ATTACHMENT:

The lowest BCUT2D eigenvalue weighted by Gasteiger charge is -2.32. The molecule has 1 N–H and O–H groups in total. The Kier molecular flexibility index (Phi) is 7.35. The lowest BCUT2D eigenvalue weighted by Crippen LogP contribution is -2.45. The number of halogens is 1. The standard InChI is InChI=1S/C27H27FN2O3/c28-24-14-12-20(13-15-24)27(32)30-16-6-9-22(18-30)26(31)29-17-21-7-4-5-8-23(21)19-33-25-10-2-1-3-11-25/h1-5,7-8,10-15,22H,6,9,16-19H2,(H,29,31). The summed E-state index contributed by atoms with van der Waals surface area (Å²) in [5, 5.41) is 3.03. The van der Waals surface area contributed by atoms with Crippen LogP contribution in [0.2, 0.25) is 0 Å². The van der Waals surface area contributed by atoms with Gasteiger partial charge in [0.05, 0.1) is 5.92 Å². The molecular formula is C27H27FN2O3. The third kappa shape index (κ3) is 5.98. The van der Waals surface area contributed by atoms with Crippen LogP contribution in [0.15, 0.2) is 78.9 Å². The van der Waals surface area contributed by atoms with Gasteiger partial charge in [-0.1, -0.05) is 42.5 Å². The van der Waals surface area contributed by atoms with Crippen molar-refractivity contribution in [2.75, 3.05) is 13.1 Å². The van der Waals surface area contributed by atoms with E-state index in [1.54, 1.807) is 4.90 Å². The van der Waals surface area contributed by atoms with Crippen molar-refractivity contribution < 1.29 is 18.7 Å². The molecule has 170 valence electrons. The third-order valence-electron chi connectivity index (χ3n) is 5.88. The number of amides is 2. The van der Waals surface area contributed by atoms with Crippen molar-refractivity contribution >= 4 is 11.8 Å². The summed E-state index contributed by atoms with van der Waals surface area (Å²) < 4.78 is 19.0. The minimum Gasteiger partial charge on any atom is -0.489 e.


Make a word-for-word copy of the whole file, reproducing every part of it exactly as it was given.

The lowest BCUT2D eigenvalue weighted by Gasteiger charge is -2.32. The molecule has 1 N–H and O–H groups in total. The Kier molecular flexibility index (Phi) is 7.35. The lowest BCUT2D eigenvalue weighted by Crippen LogP contribution is -2.45. The number of halogens is 1. The standard InChI is InChI=1S/C27H27FN2O3/c28-24-14-12-20(13-15-24)27(32)30-16-6-9-22(18-30)26(31)29-17-21-7-4-5-8-23(21)19-33-25-10-2-1-3-11-25/h1-5,7-8,10-15,22H,6,9,16-19H2,(H,29,31). The summed E-state index contributed by atoms with van der Waals surface area (Å²) in [5, 5.41) is 3.03. The van der Waals surface area contributed by atoms with Crippen LogP contribution in [0.2, 0.25) is 0 Å². The van der Waals surface area contributed by atoms with Gasteiger partial charge in [0.05, 0.1) is 5.92 Å². The molecular formula is C27H27FN2O3. The third kappa shape index (κ3) is 5.98. The van der Waals surface area contributed by atoms with Crippen LogP contribution in [0.15, 0.2) is 78.9 Å². The van der Waals surface area contributed by atoms with Gasteiger partial charge in [-0.1, -0.05) is 42.5 Å². The van der Waals surface area contributed by atoms with Crippen molar-refractivity contribution in [2.75, 3.05) is 13.1 Å². The van der Waals surface area contributed by atoms with E-state index in [1.54, 1.807) is 4.90 Å². The van der Waals surface area contributed by atoms with Crippen molar-refractivity contribution < 1.29 is 18.7 Å². The molecule has 170 valence electrons. The third-order valence-electron chi connectivity index (χ3n) is 5.88. The number of amides is 2. The van der Waals surface area contributed by atoms with Crippen molar-refractivity contribution >= 4 is 11.8 Å². The summed E-state index contributed by atoms with van der Waals surface area (Å²) < 4.78 is 19.0. The minimum Gasteiger partial charge on any atom is -0.489 e.